As Northern China Braces for Latest Bout of Smog, 3 Highways Ordered to Bring Down Emission
The Chinese government has given directives to concerned authorities that they must work together to bring down emissions on three major highways connecting to 20 Chinese cities including the country's capital city, Beijing.
These directives were released as a precautionary measure as China's northern region braces for another bout of heavy smog.
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Chinese state media Xinhua reported that the fresh bout of smog is likely to strike the Beijing-Tianjin-Hebei region by this mid-week, and will spread across other parts of north-eastern and eastern China.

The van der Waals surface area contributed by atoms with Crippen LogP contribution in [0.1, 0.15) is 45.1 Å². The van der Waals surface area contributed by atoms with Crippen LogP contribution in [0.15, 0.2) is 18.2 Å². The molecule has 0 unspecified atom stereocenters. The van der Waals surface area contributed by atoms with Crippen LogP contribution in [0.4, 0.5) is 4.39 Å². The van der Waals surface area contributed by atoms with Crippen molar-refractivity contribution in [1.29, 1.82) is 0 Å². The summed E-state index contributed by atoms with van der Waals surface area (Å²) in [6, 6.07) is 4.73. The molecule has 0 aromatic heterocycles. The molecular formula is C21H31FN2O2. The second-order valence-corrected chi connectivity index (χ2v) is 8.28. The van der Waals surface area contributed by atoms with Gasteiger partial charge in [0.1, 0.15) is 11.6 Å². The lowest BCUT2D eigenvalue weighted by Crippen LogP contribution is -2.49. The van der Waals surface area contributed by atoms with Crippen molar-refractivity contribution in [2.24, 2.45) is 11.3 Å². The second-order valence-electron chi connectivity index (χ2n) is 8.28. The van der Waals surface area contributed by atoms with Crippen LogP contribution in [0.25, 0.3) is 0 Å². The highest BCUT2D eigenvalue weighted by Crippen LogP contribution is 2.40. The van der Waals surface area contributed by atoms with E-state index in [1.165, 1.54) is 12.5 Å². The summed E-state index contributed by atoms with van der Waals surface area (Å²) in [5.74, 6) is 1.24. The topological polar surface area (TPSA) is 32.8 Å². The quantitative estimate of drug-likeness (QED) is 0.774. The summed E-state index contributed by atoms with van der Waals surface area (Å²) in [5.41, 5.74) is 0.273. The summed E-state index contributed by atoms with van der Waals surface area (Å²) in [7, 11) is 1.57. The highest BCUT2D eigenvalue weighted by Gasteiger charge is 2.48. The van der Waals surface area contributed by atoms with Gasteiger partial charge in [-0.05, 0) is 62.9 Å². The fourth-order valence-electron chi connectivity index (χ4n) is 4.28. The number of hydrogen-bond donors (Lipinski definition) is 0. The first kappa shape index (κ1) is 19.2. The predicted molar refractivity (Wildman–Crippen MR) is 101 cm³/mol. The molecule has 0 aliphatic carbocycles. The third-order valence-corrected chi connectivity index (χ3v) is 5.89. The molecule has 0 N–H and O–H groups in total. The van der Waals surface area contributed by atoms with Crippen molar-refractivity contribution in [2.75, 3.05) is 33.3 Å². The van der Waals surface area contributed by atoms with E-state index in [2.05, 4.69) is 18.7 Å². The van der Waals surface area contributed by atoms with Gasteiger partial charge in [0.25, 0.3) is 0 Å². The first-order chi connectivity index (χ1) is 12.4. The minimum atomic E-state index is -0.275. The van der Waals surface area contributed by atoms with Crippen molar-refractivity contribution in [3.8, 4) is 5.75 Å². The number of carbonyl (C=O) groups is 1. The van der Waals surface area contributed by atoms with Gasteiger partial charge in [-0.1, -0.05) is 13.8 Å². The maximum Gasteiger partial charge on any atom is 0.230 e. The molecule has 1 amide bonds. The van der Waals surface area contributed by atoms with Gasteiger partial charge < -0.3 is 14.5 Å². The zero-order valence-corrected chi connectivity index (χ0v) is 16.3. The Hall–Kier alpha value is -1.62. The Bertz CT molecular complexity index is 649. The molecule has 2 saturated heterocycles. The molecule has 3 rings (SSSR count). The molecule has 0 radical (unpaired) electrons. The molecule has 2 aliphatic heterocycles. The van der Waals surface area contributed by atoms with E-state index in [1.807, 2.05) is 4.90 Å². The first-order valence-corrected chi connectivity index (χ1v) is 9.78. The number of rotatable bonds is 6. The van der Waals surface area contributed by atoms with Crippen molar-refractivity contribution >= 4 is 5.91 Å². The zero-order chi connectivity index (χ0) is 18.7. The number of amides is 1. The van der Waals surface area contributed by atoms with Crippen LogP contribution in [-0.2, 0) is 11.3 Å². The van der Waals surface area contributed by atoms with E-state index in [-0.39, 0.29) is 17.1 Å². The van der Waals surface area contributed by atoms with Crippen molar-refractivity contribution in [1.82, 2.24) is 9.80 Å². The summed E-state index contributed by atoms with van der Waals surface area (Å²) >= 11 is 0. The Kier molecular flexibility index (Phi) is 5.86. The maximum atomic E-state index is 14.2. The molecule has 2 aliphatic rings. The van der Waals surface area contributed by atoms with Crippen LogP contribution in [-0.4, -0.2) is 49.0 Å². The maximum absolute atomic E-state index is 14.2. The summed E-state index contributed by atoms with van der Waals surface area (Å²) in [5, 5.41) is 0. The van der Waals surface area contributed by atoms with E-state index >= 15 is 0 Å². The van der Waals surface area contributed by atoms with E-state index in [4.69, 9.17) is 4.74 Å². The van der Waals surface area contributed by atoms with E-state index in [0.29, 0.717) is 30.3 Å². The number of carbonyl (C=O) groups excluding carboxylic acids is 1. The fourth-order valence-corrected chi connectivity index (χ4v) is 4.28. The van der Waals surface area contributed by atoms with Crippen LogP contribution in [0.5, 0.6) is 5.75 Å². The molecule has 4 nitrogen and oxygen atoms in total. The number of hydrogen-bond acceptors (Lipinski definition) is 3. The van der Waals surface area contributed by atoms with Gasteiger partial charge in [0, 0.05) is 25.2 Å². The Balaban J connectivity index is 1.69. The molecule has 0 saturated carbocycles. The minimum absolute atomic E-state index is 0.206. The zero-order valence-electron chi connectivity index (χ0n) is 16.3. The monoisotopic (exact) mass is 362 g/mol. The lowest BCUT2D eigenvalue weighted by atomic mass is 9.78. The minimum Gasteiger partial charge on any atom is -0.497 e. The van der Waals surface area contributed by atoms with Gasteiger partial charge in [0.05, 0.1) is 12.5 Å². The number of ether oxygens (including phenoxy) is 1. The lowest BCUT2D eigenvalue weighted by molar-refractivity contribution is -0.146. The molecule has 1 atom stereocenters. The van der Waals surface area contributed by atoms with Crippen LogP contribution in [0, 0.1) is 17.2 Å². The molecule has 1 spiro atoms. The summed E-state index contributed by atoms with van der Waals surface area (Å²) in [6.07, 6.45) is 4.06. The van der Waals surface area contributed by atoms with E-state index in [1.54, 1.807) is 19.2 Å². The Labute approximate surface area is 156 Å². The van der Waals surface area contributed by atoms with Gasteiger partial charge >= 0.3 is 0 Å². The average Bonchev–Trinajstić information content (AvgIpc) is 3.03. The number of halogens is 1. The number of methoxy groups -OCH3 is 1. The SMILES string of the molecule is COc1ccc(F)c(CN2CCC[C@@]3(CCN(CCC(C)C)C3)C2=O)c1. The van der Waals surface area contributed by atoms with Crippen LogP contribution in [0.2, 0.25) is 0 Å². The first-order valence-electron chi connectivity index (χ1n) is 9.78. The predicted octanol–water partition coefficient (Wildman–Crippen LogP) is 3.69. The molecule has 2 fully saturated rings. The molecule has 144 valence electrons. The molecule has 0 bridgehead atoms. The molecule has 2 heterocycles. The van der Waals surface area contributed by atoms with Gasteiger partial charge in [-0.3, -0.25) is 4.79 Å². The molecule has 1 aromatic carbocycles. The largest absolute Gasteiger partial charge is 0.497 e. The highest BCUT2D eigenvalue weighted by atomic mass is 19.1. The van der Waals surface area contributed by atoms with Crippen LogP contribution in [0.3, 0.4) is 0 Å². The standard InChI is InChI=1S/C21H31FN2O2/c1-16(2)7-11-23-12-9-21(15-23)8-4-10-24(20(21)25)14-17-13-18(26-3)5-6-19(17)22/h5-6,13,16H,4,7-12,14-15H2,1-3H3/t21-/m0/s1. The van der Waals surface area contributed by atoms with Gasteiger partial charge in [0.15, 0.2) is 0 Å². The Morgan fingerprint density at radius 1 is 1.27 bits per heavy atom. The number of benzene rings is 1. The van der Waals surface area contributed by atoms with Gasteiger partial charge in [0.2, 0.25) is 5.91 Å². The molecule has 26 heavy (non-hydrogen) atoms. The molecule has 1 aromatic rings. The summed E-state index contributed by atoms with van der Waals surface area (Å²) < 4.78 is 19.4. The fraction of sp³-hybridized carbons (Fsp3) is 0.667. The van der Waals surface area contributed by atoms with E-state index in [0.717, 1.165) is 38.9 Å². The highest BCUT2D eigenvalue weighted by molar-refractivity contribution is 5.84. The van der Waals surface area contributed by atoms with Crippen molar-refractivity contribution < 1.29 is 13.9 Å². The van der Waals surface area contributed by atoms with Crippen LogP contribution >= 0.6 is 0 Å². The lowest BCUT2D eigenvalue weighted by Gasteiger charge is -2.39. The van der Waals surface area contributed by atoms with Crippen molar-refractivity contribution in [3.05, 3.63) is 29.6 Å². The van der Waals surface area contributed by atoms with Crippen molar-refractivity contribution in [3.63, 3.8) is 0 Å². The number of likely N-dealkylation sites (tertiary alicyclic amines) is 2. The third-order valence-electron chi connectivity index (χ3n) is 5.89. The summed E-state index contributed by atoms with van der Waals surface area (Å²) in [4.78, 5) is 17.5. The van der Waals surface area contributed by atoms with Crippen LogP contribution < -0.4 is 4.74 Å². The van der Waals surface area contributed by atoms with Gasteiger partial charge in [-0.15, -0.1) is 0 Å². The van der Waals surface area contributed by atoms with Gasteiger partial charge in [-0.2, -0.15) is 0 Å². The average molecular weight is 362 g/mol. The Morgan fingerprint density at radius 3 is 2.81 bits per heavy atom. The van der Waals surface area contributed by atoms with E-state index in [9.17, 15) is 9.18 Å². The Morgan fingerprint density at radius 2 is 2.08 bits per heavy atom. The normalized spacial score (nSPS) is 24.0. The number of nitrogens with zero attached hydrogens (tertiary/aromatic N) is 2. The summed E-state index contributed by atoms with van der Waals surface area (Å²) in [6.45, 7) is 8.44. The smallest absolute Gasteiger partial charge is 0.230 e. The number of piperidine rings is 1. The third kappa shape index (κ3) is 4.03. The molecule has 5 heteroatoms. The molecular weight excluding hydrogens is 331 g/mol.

The adverse meteorological conditions in the three highways apparently enable high levels of pollution elements to travel to the northern region of China, the Ministry of Environment said.
The latest directives will also help the Chinese government to meet its ambitious target to bring down the daily concentration of PM2.5 harmful breathable particles to 60 micrograms in Beijing. Last year, the PM2.5 in Beijing was lurking near 73, according to the Ministry of Environment.
Northern China endured one of the worst bouts of smog in December last year when daily lives in almost all the major cities had come to a standstill. Daily flights were severely hit, while schools remained shut down for several days.
Over the last couple of years, the Chinese government has raised the antic in its desperate fight against air pollution. As part of this crusade, the government has announced many new directives like bringing down coal consumption and giving encouragement to the electric vehicle industry.
China's Ministry of Environment said that last year it sent inspectors to more than 1,000 factories to check whether they were compiling with necessary rules designed to bring down harmful emission.